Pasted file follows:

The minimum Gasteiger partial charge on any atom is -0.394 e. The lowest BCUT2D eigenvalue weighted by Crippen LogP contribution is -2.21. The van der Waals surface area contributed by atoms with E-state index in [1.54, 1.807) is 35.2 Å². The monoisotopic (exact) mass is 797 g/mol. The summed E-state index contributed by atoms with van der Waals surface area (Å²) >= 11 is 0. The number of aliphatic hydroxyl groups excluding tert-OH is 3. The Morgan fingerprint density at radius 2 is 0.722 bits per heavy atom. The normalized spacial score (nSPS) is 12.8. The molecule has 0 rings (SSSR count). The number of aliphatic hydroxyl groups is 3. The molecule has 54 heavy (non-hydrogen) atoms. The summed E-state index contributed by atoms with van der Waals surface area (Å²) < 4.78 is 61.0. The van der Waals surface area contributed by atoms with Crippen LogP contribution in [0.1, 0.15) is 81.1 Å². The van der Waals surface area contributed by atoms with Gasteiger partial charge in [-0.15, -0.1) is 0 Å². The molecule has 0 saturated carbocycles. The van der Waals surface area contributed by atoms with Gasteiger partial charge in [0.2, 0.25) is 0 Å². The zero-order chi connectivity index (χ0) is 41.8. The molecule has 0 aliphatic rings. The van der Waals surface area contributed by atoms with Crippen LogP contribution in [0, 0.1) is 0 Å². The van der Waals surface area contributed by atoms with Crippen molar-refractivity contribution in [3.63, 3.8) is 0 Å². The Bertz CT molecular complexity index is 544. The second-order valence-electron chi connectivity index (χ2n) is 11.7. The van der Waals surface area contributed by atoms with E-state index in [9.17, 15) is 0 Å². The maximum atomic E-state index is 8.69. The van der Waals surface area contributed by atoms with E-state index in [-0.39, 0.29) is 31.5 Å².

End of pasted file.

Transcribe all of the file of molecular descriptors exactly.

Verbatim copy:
The minimum Gasteiger partial charge on any atom is -0.394 e. The lowest BCUT2D eigenvalue weighted by Crippen LogP contribution is -2.21. The van der Waals surface area contributed by atoms with E-state index in [1.54, 1.807) is 35.2 Å². The monoisotopic (exact) mass is 797 g/mol. The summed E-state index contributed by atoms with van der Waals surface area (Å²) >= 11 is 0. The number of aliphatic hydroxyl groups excluding tert-OH is 3. The Morgan fingerprint density at radius 2 is 0.722 bits per heavy atom. The normalized spacial score (nSPS) is 12.8. The molecule has 0 rings (SSSR count). The number of aliphatic hydroxyl groups is 3. The molecule has 54 heavy (non-hydrogen) atoms. The summed E-state index contributed by atoms with van der Waals surface area (Å²) < 4.78 is 61.0. The van der Waals surface area contributed by atoms with Crippen LogP contribution in [0.1, 0.15) is 81.1 Å². The van der Waals surface area contributed by atoms with Gasteiger partial charge in [-0.15, -0.1) is 0 Å². The molecule has 0 saturated carbocycles. The van der Waals surface area contributed by atoms with Gasteiger partial charge in [0.2, 0.25) is 0 Å². The zero-order chi connectivity index (χ0) is 41.8. The molecule has 0 aliphatic rings. The van der Waals surface area contributed by atoms with Crippen LogP contribution in [0, 0.1) is 0 Å². The van der Waals surface area contributed by atoms with Crippen molar-refractivity contribution in [3.63, 3.8) is 0 Å². The Bertz CT molecular complexity index is 544. The second-order valence-electron chi connectivity index (χ2n) is 11.7. The van der Waals surface area contributed by atoms with E-state index in [9.17, 15) is 0 Å². The maximum atomic E-state index is 8.69. The van der Waals surface area contributed by atoms with E-state index in [-0.39, 0.29) is 31.5 Å².